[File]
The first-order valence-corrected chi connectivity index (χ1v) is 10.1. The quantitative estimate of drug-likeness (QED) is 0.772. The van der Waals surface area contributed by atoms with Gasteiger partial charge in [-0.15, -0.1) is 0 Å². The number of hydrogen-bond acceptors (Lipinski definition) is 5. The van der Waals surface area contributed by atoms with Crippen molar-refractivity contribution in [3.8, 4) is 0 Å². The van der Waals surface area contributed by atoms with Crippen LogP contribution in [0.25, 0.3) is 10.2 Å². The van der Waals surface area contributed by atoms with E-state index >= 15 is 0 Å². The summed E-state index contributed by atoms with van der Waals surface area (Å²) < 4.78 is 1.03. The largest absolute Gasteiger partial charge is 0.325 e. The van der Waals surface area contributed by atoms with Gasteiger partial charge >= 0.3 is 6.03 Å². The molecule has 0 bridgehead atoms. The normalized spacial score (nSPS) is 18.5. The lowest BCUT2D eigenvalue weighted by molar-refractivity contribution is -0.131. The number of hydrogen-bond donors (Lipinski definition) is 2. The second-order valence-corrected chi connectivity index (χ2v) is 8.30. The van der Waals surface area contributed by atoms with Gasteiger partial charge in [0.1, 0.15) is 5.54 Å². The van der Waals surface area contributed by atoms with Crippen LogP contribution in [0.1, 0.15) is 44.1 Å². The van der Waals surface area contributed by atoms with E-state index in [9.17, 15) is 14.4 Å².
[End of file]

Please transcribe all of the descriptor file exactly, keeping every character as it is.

The first-order valence-corrected chi connectivity index (χ1v) is 10.1. The quantitative estimate of drug-likeness (QED) is 0.772. The van der Waals surface area contributed by atoms with Gasteiger partial charge in [-0.15, -0.1) is 0 Å². The number of hydrogen-bond acceptors (Lipinski definition) is 5. The van der Waals surface area contributed by atoms with Crippen molar-refractivity contribution in [3.8, 4) is 0 Å². The van der Waals surface area contributed by atoms with Crippen LogP contribution in [0.25, 0.3) is 10.2 Å². The van der Waals surface area contributed by atoms with E-state index >= 15 is 0 Å². The summed E-state index contributed by atoms with van der Waals surface area (Å²) < 4.78 is 1.03. The largest absolute Gasteiger partial charge is 0.325 e. The van der Waals surface area contributed by atoms with Gasteiger partial charge >= 0.3 is 6.03 Å². The molecule has 0 bridgehead atoms. The normalized spacial score (nSPS) is 18.5. The lowest BCUT2D eigenvalue weighted by molar-refractivity contribution is -0.131. The number of hydrogen-bond donors (Lipinski definition) is 2. The second-order valence-corrected chi connectivity index (χ2v) is 8.30. The van der Waals surface area contributed by atoms with Gasteiger partial charge in [0.1, 0.15) is 5.54 Å². The van der Waals surface area contributed by atoms with Crippen LogP contribution in [0.1, 0.15) is 44.1 Å². The van der Waals surface area contributed by atoms with E-state index in [9.17, 15) is 14.4 Å².